Chandler's Philip (here for some reason spelled "Phillip") Marlowe is hired to track down the missing wife of a pulp magazine publisher. The entire film is seen through the eyes of Marlowe, (literally! The technique utilizes a "subjective camera.") so we rarely catch a glimpse of Robert Montgomery, who also directed. Probably just as well. This is the lamest Marlowe film of them all, even less entertaining than Mitchum's road trip to London in 1978's drowsy The Big Sleep remake. Kiss my lens, baby!
The first Mike Hammer movie (shot in 3-D, no less!) takes place at Christmas and has an ironic use of Christmas music and Christmas cards throughout. Biff Elliott is a wooden soldier as Hammer, but who could resist Elisha Cook Jr., that noir icon, in a Santa suit? Each major sequence begins with a Christmas card filling the screen as Hammer does his voiceover. The question is "How could they?" The answer, of course: "It was easy."
Starting with Lethal Weapon back in 1987, screenwriter Shane Black has carved a niche for himself as the "King of the Christmas Action Movie," as Dave Richards puts it. They're not really Christmas-Christmas movies, of course, but a good chunk of the action (gunplay, lots of explosions, cursing and laugh-your-ass-off wisecracks) takes place during the holidays. And isn't a gunfight at a crowded football stadium a bit more entertaining than watching Jimmy Stewart in It's a Wonderful Life again, really? Hell, you could argue that the growing friendship between loser private eye Joe Hallenbeck and disgraced football star James Alexander Dix as they slowly put aside their prejudices is really what Christmas is all about.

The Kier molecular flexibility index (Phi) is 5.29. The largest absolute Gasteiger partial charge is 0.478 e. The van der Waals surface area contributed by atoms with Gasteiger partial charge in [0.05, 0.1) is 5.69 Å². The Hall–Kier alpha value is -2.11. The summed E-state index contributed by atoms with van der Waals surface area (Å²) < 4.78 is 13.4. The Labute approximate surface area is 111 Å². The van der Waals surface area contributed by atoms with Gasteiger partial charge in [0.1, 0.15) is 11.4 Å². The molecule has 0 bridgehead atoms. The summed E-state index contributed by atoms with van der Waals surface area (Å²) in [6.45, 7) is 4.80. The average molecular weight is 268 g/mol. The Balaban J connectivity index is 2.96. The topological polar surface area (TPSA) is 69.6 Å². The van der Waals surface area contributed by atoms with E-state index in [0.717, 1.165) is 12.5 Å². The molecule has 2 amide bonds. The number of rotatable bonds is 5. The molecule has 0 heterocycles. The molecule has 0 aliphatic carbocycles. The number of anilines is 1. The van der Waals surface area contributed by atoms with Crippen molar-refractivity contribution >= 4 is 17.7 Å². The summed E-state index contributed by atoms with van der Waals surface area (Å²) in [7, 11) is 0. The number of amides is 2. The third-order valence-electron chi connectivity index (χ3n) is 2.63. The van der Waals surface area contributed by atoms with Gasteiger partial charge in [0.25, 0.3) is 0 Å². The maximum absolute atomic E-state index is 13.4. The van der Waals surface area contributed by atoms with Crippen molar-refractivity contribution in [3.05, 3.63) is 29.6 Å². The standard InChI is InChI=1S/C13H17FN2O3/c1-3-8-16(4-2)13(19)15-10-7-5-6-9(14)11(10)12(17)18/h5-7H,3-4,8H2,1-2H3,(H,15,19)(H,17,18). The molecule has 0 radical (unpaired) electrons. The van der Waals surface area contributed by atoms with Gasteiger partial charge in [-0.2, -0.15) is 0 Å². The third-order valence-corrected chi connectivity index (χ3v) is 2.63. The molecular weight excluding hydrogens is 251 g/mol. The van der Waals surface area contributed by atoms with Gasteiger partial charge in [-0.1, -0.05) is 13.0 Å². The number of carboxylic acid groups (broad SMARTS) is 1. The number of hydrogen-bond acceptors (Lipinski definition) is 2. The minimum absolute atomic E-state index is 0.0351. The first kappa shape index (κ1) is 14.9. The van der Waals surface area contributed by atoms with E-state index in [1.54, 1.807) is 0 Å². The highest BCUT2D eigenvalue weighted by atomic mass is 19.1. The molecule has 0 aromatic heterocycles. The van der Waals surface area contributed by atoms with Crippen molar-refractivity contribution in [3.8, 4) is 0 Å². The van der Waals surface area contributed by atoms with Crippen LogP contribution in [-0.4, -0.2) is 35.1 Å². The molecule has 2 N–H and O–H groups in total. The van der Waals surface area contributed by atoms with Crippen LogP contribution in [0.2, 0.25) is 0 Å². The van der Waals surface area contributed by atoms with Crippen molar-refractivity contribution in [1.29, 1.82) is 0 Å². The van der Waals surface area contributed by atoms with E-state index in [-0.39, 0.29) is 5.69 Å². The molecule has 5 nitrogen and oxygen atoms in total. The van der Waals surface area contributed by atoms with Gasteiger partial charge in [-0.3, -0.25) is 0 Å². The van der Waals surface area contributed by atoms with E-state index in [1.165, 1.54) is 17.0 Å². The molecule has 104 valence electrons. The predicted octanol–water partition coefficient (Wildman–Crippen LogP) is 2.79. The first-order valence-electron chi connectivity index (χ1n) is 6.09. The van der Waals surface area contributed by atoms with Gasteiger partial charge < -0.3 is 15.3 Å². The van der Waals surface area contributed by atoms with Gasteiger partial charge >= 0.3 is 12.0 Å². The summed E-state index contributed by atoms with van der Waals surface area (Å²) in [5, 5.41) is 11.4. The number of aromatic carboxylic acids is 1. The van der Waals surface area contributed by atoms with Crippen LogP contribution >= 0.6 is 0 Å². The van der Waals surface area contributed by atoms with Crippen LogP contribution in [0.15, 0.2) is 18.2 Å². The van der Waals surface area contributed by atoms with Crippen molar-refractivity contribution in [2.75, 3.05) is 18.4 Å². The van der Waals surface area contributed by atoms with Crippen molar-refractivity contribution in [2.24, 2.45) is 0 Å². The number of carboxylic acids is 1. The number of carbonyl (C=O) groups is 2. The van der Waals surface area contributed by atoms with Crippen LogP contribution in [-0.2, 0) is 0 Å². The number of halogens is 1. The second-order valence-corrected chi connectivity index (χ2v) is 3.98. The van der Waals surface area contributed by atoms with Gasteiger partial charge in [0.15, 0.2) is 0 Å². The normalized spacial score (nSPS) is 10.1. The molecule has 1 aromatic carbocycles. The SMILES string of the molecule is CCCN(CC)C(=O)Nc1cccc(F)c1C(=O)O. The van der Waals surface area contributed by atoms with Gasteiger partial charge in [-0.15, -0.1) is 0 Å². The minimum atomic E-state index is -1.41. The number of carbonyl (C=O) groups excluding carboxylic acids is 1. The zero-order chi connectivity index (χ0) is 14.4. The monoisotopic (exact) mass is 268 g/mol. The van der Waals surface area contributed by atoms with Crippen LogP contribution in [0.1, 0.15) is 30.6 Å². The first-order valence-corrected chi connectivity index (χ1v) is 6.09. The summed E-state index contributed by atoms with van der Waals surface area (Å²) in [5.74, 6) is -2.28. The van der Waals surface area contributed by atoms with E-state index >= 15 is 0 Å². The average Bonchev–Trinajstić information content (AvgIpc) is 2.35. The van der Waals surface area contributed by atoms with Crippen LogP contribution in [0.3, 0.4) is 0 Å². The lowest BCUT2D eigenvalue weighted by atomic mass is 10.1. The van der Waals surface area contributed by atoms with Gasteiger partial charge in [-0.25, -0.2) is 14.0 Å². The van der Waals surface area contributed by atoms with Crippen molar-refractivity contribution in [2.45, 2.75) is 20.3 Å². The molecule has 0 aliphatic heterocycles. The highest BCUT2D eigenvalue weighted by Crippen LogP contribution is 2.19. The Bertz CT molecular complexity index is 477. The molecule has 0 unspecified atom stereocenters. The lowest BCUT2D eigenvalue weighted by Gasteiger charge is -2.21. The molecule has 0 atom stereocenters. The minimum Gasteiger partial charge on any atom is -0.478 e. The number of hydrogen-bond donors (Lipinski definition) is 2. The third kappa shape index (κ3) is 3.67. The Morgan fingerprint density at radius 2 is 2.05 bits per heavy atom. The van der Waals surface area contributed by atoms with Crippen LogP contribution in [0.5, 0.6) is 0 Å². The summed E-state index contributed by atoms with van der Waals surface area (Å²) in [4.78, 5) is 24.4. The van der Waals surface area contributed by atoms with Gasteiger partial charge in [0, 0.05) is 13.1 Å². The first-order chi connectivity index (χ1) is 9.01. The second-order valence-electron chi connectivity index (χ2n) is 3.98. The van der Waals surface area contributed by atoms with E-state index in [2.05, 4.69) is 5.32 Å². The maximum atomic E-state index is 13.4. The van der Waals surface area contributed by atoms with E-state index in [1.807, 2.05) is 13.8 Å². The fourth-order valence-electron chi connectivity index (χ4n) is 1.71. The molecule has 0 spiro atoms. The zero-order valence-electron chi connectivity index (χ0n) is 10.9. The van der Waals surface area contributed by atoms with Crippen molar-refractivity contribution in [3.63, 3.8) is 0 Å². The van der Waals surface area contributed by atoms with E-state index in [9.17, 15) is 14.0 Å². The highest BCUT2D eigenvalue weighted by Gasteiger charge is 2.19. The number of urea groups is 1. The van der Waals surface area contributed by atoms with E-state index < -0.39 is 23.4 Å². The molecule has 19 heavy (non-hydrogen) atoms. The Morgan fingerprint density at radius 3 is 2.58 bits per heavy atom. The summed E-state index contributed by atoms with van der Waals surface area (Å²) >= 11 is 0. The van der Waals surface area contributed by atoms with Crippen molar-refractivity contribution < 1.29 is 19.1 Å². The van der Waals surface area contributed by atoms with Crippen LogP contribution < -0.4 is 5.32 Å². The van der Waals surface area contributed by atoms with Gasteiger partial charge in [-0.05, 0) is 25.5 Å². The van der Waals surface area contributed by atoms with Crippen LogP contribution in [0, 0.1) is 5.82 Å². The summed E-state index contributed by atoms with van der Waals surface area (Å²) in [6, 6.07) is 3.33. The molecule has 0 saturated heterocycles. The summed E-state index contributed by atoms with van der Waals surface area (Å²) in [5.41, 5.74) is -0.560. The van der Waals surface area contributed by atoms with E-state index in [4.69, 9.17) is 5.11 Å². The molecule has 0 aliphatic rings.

More Christmas magic from Shane "Mr. Christmas" Black. Once again, he manages to unleash all sorts of mayhem for the holidays, as sweetie pie schoolteacher and mom Geena Davis slowly starts to recover from amnesia, and realizes she's some sort of assassin. Only cut-rate gumshoe Mitch Hennesey (Samuel Jackson) stands between Davis and possibly the worst Christmas ever. This one even has snow in it, during a crazed showdown at the U.S./Canada border.
Okay, once again it's not really a Christmas flick Christmas flick, but at least part of the action plays out during the Holidays. Plus, you've got at least two wise men (P.I. Gay Perry and writer/director Shane Black), an ass (Harry Lockhart as played by Robert Downey Jr.) and Michelle Monaghan in her little Santa suit. In other words, it's a pure blast of fun, shoot-em-ups and wisecracks. Pass the eggnog.
Back to back Christmas-related episodes starring Maury Chaykin as Nero Wolfe and Timothy Hutton as Archie Goodwin are sure to put even the most glum mystery fan into a better frame of mind for the season. Plus, nobody puts on a holiday spread like Fritz.
Blogger Jake Hinkson is dreaming of a black Christmas.
Christmas Eyes on Old Time Radio